A Bit More Detail

Assorted Personal Notations, Essays, and Other Jottings

Posts Tagged ‘nuclear war

[NEWS] Five sci-tech links: listening phones, HIV denialism, Euncie Foote, nuclear war, asteroids

  • This alarming VICE report notes the ways in which our phones–and other mobile devices, I’m sure–are in fact listening to us.
  • This distressing story looks at how HIV denialism has become popular among many Russians, and the terrible toll this belief system inflicts on people victimized by it (children, particularly).
  • Smithsonian Magazine notes how the 1856 discovery of the greenhouse effect created by carbon dioxide by pioneering scientist Eunice Foote was overlooked because she was a woman.
  • The detonation of more than 100 substantial nuclear weapons, this report notes, would doom civilization through climate change and agricultural collapse. Motherboard has it.
  • Asteroids in orbits linked to that of the Earth would be excellent first targets for asteroid mining, Universe Today reports.

[URBAN NOTE] Five cities links: Bay View, San Francisco, Houston, Washington D.C., Montréal. Québec

  • The Guardian reports on the Michigan town of Bay View, a community that literally forbids non-Christians from holding property locally.
  • Net migration from the San Francisco area seems to be accelerating, with unaffordability being commonly cited as explanation. CBS reports.
  • Will rapid wage increases in Houston be enough to protect the labour market of the city if much-needed undocumented workers are forced out in significant numbers? Bloomberg reports.
  • Data from smartphones is being used to simulate what might happen if Washington D.C. was subjected to a nuclear attack. VICE reports.
  • The tourist agencies of Montréal and Québec City are having a cute little online exchange. Global News reports.

[ISL] Four islands links: Hawaii, British Virgin Islands, Puerto Rico, Tuanaki

  • Bloomberg describes the FCC report on the Hawaii missile scale earlier this month.
  • The British Virgin Islands are apparently continuing to undergo their recovery from Hurricane Irma, enough to become tourist attractions again. The Guardian reports.
  • Jonathan Levin and Yalixa Rivera look at Bloomberg at the astonishing lack of good data on Puerto Rico’s demographics after Hurricane Maria. How many have left? Estimates run all the way up to a half-million departures by the end of 2019.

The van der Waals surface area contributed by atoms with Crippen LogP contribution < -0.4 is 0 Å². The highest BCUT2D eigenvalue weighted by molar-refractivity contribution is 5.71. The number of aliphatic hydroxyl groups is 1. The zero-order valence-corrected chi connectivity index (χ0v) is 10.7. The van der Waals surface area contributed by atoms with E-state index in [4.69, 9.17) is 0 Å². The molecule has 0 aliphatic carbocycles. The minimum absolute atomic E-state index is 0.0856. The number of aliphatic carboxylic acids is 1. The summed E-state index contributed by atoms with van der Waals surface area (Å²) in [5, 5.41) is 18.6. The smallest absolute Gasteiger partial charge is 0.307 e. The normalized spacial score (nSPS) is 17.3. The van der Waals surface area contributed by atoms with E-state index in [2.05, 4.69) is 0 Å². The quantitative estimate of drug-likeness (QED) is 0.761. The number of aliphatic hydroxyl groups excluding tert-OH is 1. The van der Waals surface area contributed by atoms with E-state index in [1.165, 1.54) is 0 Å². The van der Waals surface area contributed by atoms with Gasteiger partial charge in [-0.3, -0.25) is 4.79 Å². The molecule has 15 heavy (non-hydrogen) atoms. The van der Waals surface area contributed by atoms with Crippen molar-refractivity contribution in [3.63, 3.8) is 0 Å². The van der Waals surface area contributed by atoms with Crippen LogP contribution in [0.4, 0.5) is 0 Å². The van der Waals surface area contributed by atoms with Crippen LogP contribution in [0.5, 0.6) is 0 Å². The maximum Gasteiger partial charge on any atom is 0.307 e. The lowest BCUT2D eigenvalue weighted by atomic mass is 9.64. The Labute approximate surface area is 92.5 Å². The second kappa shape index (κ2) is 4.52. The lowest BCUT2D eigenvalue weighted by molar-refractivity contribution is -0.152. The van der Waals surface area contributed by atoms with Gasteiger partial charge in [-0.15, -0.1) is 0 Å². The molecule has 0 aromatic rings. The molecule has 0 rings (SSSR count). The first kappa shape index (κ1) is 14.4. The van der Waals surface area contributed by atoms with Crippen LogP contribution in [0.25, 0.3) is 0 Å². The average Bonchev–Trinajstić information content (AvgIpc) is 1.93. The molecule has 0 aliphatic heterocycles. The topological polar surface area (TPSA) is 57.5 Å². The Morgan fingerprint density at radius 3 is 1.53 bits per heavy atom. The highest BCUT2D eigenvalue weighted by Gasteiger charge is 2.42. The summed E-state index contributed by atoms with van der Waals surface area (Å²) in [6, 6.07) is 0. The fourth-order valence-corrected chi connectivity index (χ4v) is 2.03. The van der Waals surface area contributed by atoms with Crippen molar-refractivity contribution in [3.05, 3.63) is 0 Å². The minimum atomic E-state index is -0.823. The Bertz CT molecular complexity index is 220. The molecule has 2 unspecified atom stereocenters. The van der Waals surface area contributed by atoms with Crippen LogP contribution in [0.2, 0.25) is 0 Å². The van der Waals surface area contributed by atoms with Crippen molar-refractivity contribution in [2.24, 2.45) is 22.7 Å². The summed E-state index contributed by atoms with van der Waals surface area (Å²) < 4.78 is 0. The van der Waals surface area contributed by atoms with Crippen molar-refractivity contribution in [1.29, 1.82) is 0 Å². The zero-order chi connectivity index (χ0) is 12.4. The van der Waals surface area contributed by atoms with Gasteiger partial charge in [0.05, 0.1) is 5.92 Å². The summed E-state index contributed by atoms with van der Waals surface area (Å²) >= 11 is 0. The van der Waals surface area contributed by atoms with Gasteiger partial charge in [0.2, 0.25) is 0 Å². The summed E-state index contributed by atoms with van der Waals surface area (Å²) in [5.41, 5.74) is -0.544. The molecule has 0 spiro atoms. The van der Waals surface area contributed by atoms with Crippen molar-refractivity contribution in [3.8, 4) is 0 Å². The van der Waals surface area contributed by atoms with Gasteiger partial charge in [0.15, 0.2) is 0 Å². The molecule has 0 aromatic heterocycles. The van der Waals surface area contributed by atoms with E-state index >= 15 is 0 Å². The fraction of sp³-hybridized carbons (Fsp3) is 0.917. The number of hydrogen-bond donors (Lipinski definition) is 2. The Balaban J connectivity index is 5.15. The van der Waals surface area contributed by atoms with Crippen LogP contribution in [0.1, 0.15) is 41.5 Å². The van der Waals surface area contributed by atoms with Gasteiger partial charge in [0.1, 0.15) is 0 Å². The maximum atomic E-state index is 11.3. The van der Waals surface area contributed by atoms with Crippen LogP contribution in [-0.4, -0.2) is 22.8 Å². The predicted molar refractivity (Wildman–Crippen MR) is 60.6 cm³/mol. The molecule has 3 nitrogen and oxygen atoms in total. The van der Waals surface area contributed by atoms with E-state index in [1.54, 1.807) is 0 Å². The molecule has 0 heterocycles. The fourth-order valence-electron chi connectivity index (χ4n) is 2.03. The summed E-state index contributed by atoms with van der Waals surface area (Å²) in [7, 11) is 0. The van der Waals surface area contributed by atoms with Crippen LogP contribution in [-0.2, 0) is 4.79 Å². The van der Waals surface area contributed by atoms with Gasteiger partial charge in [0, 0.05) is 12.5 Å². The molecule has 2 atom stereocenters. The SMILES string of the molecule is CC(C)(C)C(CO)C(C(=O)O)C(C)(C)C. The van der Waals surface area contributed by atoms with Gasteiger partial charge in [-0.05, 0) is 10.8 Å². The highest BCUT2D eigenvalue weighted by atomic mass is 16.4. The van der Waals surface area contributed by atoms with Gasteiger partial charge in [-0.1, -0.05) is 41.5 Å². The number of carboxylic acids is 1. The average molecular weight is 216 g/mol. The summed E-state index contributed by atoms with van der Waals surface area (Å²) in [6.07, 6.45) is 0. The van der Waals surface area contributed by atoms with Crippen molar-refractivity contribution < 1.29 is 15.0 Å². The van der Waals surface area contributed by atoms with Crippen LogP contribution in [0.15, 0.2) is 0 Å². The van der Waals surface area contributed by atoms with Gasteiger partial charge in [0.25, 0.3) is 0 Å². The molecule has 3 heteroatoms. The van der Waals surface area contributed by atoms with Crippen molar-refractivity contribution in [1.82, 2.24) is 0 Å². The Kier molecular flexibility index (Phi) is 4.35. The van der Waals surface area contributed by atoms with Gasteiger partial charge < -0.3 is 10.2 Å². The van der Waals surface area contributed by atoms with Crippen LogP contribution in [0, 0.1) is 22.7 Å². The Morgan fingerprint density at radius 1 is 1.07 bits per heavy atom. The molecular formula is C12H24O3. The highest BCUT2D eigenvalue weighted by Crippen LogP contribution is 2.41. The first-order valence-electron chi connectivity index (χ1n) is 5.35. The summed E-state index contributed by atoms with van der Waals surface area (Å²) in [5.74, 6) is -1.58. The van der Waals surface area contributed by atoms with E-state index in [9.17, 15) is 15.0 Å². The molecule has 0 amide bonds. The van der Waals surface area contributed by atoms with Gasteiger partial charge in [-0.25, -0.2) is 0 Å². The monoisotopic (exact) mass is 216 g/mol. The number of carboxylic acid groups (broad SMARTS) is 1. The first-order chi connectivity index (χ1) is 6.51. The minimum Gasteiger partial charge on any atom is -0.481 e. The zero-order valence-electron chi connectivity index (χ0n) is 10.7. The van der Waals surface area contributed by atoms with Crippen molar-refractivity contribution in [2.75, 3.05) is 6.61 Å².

• Reddit’s unresolvedmysteries shares the story of the supposed Polynesian island of Tuanaki, which went suddenly missing in the 1840s. What happened? Did it ever exist?

[BRIEF NOTE] On how the Hawaii missile scare shows how we know the old fears are back again

On the 13th of January, 2018, when the world learned of an official warning of an impending ballistic missile attack on the state of Hawaii, I was in the American Museum of Natural History with friends. Scott mentioned the warning and flashed me a screen of the screenshotted image of the message from Twitter. I felt stunned. Certainly I’d not been aware of any catastrophic worsening of the United States’ relations with North Korea or anyone else, so this couldn’t be true. But then, this was a wholly unprecedented event in any case, something no one on this world had any experience with. Who was I to say that this might not be the first I’d learn of another world-changing event in my life? I hoped only that the people I knew and love in Hawaii would be safe.

Thank God that this was simply a false alarm, consequence of an appalling badly designed user interface that does not clearly distinguish between different options for issuing state-wide alerts and consequence of the state governor’s unconscionable ignorance of his Twitter password to let the world know of the false alarm. (It does not take 20 minutes to reset a password, at least not on any system I’m familiar with.) It goes without saying that, beyond being a terrifying experience for people in Hawaii and decidedly unsettling for the rest of the population of the world, this sort of alert has potentially catastrophic consequences. What if this false alarm was seized upon as justification for some response? That so much of the world lacks even Hawaii’s flawed preparedness, meanwhile, is worrisome. Mack Lamoureaux’s suggestion at VICE that the first warning Canadians would learn of a missile attack would be fro the nuclear shockwave, unless they signed up for text message warnings which are (first) voluntary only and (second) distributed through an ad hoc combination of ministries and telecom providers is–Well.

One element of the affair that interests me hugely, from a sociological perspective, is the way people in Hawaii dealt with the alert of their potential imminent doom. I may have missed reports between my New York City vacation and the hindrances of later retrospective news searched, but I do not think any of the violence that apocalyptic media tends to predict will occur in these circumstances–looting, violence, riots–actually did. Perhaps it might have if there have been a longer period of more severe tension, but I frankly doubt it. What we did see was people doing their best to try to do as much as they could with the remainder of their lives, to find explanations for what was happening and to share them, to seek shelter, to tell the people they cared for that they cared for them. People tried to protect themselves and others, and, where they thought they might not be able to, they tried to let their likely survivors know just how much they mattered. I think this speaks well of humanity, honestly–if this was a test, we passed.

This brought to my mind Ultravox’s 1984 single “Dancing with Tears in My Eyes”, sung from the perspective of a man desperate to get home to his family before the predicted nuclear apocalypse came about.